On April 13th, I ran the Monument 10k in Richmond, VA. It’s a great, fun race, that bring about 35-40k people to the famed Monument Avenue. Bands, costumes and a ton of runners. This is my second time running, and as usual, this type of atmosphere is the most positive and supportive place on earth. I’ve been to many races, some I’ve run in, some I’ve cheered friends and family on, but it’s always the most uplifting environment you can be in. If you aren’t a runner, get out there, work on it, get to events like this. Bring your kids, show them the positive sides of exercise.

On April 15th, the unthinkable happened. Some whacko decided to place a few explosives near the finish line of the Boston Marathon. It’s another senseless act of violence, that can never be explained. It hit home, due to the type of environment, and how recently I had been in a very similar situation.

Every day, I live network security, network surveillance and data extraction. I was curious to how I could ‘help’ in a situation like this, as part of the global group of good guy coders. This post isn’t going to be anything new, or novel, but it was a quick way for me to get some photos of the area that the bomb occurred, and out of curiosity, see if there were any clear shots in the time around the event. More may come , depending on how much I can dig into this problem (and potential tool to help solve it), but here’s a quick script to do some flickr API searches around a geo-coordinate, over a time range, sort them in chronological order, and have a little time series on the events of the day.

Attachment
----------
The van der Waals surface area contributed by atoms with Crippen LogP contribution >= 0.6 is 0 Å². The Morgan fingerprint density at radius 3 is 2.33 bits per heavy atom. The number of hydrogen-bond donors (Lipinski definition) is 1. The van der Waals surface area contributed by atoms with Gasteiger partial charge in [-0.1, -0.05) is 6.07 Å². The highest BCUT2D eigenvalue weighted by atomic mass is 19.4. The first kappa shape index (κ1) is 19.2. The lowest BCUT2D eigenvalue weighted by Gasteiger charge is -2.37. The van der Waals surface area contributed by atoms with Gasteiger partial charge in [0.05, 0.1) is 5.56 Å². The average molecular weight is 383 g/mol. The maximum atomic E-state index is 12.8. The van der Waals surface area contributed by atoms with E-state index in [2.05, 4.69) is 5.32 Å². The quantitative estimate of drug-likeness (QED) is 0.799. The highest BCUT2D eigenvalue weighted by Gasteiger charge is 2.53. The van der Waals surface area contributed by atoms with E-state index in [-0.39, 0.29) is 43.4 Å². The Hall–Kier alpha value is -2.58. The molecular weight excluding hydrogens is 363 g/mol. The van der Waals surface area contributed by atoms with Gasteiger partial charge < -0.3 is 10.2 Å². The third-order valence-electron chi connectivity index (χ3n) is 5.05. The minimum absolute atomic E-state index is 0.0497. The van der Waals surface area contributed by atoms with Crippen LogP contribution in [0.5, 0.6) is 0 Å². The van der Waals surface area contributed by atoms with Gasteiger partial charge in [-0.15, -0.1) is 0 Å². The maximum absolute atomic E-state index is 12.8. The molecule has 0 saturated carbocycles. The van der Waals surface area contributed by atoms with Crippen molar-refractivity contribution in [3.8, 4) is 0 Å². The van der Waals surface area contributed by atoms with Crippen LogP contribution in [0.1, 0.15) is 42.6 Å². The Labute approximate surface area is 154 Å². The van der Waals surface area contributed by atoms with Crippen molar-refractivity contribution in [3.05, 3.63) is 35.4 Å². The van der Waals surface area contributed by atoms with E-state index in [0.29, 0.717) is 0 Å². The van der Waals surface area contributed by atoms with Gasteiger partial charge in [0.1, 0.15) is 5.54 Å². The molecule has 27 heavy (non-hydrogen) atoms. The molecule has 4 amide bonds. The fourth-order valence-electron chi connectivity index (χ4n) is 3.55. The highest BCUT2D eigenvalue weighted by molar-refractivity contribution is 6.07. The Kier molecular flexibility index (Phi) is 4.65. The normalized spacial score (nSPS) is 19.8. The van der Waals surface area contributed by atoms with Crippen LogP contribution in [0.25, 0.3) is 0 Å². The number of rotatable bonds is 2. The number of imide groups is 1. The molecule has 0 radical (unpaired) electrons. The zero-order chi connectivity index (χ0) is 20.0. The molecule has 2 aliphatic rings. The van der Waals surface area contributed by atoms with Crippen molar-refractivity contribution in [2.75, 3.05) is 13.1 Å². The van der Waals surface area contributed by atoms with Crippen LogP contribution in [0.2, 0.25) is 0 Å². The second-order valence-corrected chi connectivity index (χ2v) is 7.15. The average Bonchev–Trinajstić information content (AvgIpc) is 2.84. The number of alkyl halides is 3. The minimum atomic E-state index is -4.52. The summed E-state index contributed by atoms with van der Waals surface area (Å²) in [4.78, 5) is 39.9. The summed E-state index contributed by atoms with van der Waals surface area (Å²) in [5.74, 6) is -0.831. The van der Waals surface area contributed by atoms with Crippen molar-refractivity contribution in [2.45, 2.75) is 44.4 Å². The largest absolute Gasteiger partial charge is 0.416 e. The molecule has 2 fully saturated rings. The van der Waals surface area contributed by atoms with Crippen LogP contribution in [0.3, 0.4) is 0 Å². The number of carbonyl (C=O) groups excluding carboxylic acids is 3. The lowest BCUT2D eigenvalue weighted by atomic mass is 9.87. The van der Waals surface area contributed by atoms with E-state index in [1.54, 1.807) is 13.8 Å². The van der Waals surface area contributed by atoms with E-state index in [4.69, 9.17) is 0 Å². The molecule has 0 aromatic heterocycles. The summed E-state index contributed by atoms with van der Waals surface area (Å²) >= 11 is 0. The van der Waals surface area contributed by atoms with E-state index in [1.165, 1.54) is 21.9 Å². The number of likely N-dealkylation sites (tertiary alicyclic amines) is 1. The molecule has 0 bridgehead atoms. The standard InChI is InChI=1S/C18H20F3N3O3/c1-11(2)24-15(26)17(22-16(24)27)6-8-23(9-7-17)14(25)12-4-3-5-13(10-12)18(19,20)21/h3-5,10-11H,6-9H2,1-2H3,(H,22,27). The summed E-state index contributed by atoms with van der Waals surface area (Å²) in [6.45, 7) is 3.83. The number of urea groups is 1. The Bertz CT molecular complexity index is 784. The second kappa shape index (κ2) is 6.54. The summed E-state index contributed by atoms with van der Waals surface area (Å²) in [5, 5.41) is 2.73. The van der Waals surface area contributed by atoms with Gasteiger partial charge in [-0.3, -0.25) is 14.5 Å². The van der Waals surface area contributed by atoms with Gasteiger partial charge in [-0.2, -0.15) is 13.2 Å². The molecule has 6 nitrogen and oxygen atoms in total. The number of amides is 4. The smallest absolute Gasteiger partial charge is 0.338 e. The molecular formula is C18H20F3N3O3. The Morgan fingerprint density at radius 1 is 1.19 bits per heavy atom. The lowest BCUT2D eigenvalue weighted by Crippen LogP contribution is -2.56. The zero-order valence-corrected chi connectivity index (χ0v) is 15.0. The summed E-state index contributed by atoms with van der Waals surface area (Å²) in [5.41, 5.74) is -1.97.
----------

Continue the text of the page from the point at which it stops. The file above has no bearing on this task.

Pretty straight forward process:
search_pics = {}
searchURL = 'http://api.flickr.com/services/rest/'
search_response = requests.get(searchURL,params=search_pics)
print search_response.status_code
parsed_search_response = search_response.json()

Set up some search parameters. Time bound on ‘taken date’ of each photo. Lat/Long coordinates were pulled from the wikipedia article on the bombings. Safe search is set to 3 (basically, off), radius of one half mile, and I want as many results as I can get. Pagination and going past 300 records isn’t build, since I didn’t get that many results yet. I’m going to continue to run this over time to see if more photos are uploaded, and to fill into my time series.

Then, for each photo, I need the timestamp, and since I like UTC Epochs, I build it from the flickr.photos.getInfo end point:

photos = parsed_search_response['photos']
for photo in photos['photo']:
photo_info_url = 'http://api.flickr.com/services/rest/'
photo_info_parms = {}
photo_info_parms['method'] = 'flickr.photos.getInfo'

photoinfo = requests.get(photo_info_url,params=photo_info_parms)
photod = photoinfo.json()
dttm = photod['photo']['dates']['taken']
mysql_time_struct = time.strptime(dttm, '%Y-%m-%d %H:%M:%S')
ts = calendar.timegm(mysql_time_struct)
print ts

Then, I write the picture data to a file on disk, with a file name in the format of (timestamp_id_secret.jpg)
photo_url = 'http://farm%s.staticflickr.com/%s/%s_%s_b.jpg' % ( photo['farm'], photo['server'], photo['id'],photo['secret'])
r = requests.get(photo_url)
with open("./downloadedfiles/%d_%s_%s.jpg"%(ts, photo['id'],photo['secret']), "wb") as code:

The result is a big list of pictures, and it’s almost like a slideshow of the area. I have ideas on how to make this better, but for now, it’s a start.

slideshow photots of boston marathon

slideshow photots of boston marathon

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